Jesuit Education Leaves Little Room for the Status Quo

BY CHRIS KERROctober 20, 2014

Saint Louis University (SLU) president Dr. Fred Pestello announced the voluntary departure of SLU students and others who had encamped themselves adjacent to the university’s clock tower for almost a week. Their presence in the middle of SLU’s picturesque urban campus was part of a larger nonviolent action that began earlier this month during the four-day “Ferguson October” demonstrations. These protests were initiated by community leaders in response to the early August shooting in Ferguson, Missouri, of 18-year-old Michael Brown and other killings of young black men by white law enforcement officers.

Pestello offered some perspective for those who had been critical of SLU’s willingness to let the protesters remain on campus for many days, saying:

“Unlike some with whom I spoke, I have never been followed by security throughout a department store, had taxicab drivers refuse to pick me up, or been seated by the bathrooms of a half-empty restaurant. But those indignities — and far worse — are not uncommon to people of color, including our students, faculty and staff.”

He invited the SLU community to “come together” and said the week had been tremendously challenging for many at SLU, including himself. Moving forward, Pestello announced that SLU will work to formalize and institutionalize conversations on race at SLU and initiate short and long term efforts to recruit a more diverse community of students, staff, and faculty.  You can read his full statement here.

Throughout the challenging week many in the SLU community referred with great pride to SLU’s “Oath of Inclusion” that calls on individuals at SLU to commit to challenging their own worldview, enrich diversity, foster community, and work for social justice.

SLU’s Oath of Inclusion

We, as students, form a diverse and vibrant university community.
We do not enter into this community by proximity, but by virtue of a shared Jesuit vision – to pursue higher truths, obtain greater knowledge and strive for a better world. In this endeavor, we do not succeed by our individual ambitions, but by our discovery of each other.
We find higher truths when we seek to understand the complexity of our neighbors’ identities, we obtain greater knowledge when we consider the perspectives of our fellow students and we begin to strive for a better world when we build a stronger community.
As a student and a member of the SLU community, I will live by this oath.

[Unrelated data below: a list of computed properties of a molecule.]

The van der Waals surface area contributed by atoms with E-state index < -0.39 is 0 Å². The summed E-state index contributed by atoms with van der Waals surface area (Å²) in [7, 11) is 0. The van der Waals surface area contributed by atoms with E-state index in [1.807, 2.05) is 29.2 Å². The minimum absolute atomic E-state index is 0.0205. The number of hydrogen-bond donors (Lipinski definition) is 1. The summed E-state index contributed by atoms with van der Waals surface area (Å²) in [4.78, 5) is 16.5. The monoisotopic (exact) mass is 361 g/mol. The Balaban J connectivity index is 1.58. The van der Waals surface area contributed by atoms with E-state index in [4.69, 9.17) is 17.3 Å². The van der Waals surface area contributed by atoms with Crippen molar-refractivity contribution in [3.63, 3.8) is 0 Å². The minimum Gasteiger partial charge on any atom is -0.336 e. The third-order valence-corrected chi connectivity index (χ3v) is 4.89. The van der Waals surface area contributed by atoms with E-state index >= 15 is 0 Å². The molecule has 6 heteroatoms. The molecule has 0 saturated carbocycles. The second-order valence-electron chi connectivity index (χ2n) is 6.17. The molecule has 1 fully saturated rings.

I will embrace people for the diversity of their identities, creating a community inclusive of race, ethnicity, sex, age, ability, faith, orientation, gender, class and ideology.
I will challenge my worldview through education inside and outside the classroom.
I will show that I am proud to be a Billiken by enriching the culture of our University.
I will foster a community that welcomes all by recognizing the inherent dignity of each person.
I will work for social justice in the Saint Louis community and beyond.
This is the SLU I believe in.
This is the community I am building.
This is our SLU.

gritty_IHSAs we approach the 25th anniversary of the Jesuit martyrs who were murdered in El Salvador in 1989, we are reminded of the prophetic impact Jesuit education can make in a place filled with injustice. As president of the Jesuit’s University of Central America (UCA) throughout the 1980’s, Fr. Ignacio Ellacuria S.J. utilized the intellectual resources of the UCA to be a force for social good by responding to violence, injustice, and oppression. The UCA was not just a place to learn about a more just world through Catholic teachings; it was a place where students experienced people doing that work through research, teaching, and prophetic actions that responded to the realities of the time and place. While Fr. Ellacuria, five fellow Jesuits, and two lay women were murdered in response to their work at the UCA, their witness has inspired many individuals and institutions to be a force for justice as well.

Jesuit education, inherently committed to justice, leaves little room for comfort or the status quo. Instead, it provides students the best real-life preparation possible to graduate as individuals committed to working for a society that protects the human dignity of all, especially the most marginalized.  As former Jesuit Superior General Fr. Peter-Hans Kolvenbach, S.J., reminds us, “Students, in the course of their formation, must let the gritty reality of this world into their lives, so they can learn to feel it, think about it critically, respond to its suffering and engage it constructively.” (The Service of Faith and Promotion of Justice in Jesuit Higher Education, Kolvenbach, 2001) Saint Louis University, through its desire to not take the easy way out and its openness to acknowledge that injustice exists even within its own confines, is offering its students a glimpse of what modern-day Jesuit education looks like amid the “gritty reality” of our complex world.

Editors Note: After this post was published an additional document was published by Saint Louis University documenting further steps by the university to respond to racial injustice.  The document was established as a part of mutually agreed upon departure of the nonviolent demonstrators encamped on SLU’s campus.

4 replies
  1. Kate Carter
    Kate Carter says:

    Thank you, ISN and SLU, for this incredibly inspiring post. I am inspired by and commit to joining you in your Oath of Inclusion.


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